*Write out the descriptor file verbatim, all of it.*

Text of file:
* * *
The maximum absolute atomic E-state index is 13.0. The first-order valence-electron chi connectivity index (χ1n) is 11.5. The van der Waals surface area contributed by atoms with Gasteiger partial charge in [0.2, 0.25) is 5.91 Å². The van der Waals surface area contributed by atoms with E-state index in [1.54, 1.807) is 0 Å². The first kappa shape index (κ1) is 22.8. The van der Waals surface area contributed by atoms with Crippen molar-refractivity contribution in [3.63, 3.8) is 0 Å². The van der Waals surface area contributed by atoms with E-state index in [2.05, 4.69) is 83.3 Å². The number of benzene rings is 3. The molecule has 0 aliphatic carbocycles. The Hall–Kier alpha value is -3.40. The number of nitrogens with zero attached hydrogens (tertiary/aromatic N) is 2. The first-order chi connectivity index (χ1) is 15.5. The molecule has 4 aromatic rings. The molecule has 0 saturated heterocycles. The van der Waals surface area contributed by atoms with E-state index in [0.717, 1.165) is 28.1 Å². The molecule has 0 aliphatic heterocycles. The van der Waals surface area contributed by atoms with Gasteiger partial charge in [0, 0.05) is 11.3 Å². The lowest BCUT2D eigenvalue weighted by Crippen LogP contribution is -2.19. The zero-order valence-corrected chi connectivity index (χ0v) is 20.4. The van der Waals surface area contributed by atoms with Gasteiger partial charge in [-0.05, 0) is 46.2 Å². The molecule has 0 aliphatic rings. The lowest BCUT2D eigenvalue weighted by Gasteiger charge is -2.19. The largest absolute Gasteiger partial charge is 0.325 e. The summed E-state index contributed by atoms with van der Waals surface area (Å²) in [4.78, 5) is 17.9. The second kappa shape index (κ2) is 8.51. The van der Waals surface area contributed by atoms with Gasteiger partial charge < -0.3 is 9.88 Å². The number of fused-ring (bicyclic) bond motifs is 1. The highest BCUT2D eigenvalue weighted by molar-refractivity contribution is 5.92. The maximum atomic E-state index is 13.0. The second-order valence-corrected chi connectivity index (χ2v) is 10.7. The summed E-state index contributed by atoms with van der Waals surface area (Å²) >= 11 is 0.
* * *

The maximum absolute atomic E-state index is 13.0. The first-order valence-electron chi connectivity index (χ1n) is 11.5. The van der Waals surface area contributed by atoms with Gasteiger partial charge in [0.2, 0.25) is 5.91 Å². The van der Waals surface area contributed by atoms with E-state index in [1.54, 1.807) is 0 Å². The first kappa shape index (κ1) is 22.8. The van der Waals surface area contributed by atoms with Crippen molar-refractivity contribution in [3.63, 3.8) is 0 Å². The van der Waals surface area contributed by atoms with E-state index in [2.05, 4.69) is 83.3 Å². The number of benzene rings is 3. The molecule has 0 aliphatic carbocycles. The Hall–Kier alpha value is -3.40. The number of nitrogens with zero attached hydrogens (tertiary/aromatic N) is 2. The first-order chi connectivity index (χ1) is 15.5. The molecule has 4 aromatic rings. The molecule has 0 saturated heterocycles. The van der Waals surface area contributed by atoms with E-state index in [0.717, 1.165) is 28.1 Å². The molecule has 0 aliphatic heterocycles. The van der Waals surface area contributed by atoms with Gasteiger partial charge in [0, 0.05) is 11.3 Å². The lowest BCUT2D eigenvalue weighted by Crippen LogP contribution is -2.19. The zero-order valence-corrected chi connectivity index (χ0v) is 20.4. The van der Waals surface area contributed by atoms with Gasteiger partial charge in [-0.05, 0) is 46.2 Å². The molecule has 0 aliphatic rings. The lowest BCUT2D eigenvalue weighted by Gasteiger charge is -2.19. The largest absolute Gasteiger partial charge is 0.325 e. The summed E-state index contributed by atoms with van der Waals surface area (Å²) in [4.78, 5) is 17.9. The second kappa shape index (κ2) is 8.51. The van der Waals surface area contributed by atoms with Gasteiger partial charge < -0.3 is 9.88 Å². The number of fused-ring (bicyclic) bond motifs is 1. The highest BCUT2D eigenvalue weighted by molar-refractivity contribution is 5.92. The maximum atomic E-state index is 13.0. The second-order valence-corrected chi connectivity index (χ2v) is 10.7. The summed E-state index contributed by atoms with van der Waals surface area (Å²) >= 11 is 0.